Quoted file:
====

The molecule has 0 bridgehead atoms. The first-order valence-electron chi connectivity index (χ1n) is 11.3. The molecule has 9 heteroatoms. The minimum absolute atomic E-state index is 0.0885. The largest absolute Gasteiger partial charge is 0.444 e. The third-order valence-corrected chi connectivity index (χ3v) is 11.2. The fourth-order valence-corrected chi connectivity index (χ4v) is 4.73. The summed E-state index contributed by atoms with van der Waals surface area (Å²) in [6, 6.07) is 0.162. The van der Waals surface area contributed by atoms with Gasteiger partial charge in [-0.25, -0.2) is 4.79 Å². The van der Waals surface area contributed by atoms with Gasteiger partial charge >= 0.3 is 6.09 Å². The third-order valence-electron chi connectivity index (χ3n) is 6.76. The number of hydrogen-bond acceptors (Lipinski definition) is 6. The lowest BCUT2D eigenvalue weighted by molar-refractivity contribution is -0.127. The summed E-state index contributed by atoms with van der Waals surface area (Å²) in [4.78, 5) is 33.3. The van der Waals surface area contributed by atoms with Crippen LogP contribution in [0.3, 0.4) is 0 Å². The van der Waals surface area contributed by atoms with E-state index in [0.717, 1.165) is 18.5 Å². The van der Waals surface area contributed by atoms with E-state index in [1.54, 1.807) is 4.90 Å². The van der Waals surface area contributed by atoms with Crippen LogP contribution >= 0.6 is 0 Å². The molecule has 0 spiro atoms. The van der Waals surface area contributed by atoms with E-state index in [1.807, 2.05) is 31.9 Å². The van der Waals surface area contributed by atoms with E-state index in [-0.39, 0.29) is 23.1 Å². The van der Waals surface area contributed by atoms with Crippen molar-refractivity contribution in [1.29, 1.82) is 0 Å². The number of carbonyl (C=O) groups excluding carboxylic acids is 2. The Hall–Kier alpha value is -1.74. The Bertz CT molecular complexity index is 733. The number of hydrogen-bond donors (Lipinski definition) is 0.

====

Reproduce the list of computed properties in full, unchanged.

The molecule has 0 bridgehead atoms. The first-order valence-electron chi connectivity index (χ1n) is 11.3. The molecule has 9 heteroatoms. The minimum absolute atomic E-state index is 0.0885. The largest absolute Gasteiger partial charge is 0.444 e. The third-order valence-corrected chi connectivity index (χ3v) is 11.2. The fourth-order valence-corrected chi connectivity index (χ4v) is 4.73. The summed E-state index contributed by atoms with van der Waals surface area (Å²) in [6, 6.07) is 0.162. The van der Waals surface area contributed by atoms with Gasteiger partial charge in [-0.25, -0.2) is 4.79 Å². The van der Waals surface area contributed by atoms with Gasteiger partial charge >= 0.3 is 6.09 Å². The third-order valence-electron chi connectivity index (χ3n) is 6.76. The number of hydrogen-bond acceptors (Lipinski definition) is 6. The lowest BCUT2D eigenvalue weighted by molar-refractivity contribution is -0.127. The summed E-state index contributed by atoms with van der Waals surface area (Å²) in [4.78, 5) is 33.3. The van der Waals surface area contributed by atoms with Crippen LogP contribution in [0.3, 0.4) is 0 Å². The van der Waals surface area contributed by atoms with E-state index in [0.717, 1.165) is 18.5 Å². The van der Waals surface area contributed by atoms with E-state index in [1.54, 1.807) is 4.90 Å². The van der Waals surface area contributed by atoms with Crippen LogP contribution >= 0.6 is 0 Å². The molecule has 0 spiro atoms. The van der Waals surface area contributed by atoms with E-state index in [1.807, 2.05) is 31.9 Å². The van der Waals surface area contributed by atoms with E-state index in [-0.39, 0.29) is 23.1 Å². The van der Waals surface area contributed by atoms with Crippen molar-refractivity contribution in [1.29, 1.82) is 0 Å². The number of carbonyl (C=O) groups excluding carboxylic acids is 2. The Hall–Kier alpha value is -1.74. The Bertz CT molecular complexity index is 733. The number of hydrogen-bond donors (Lipinski definition) is 0.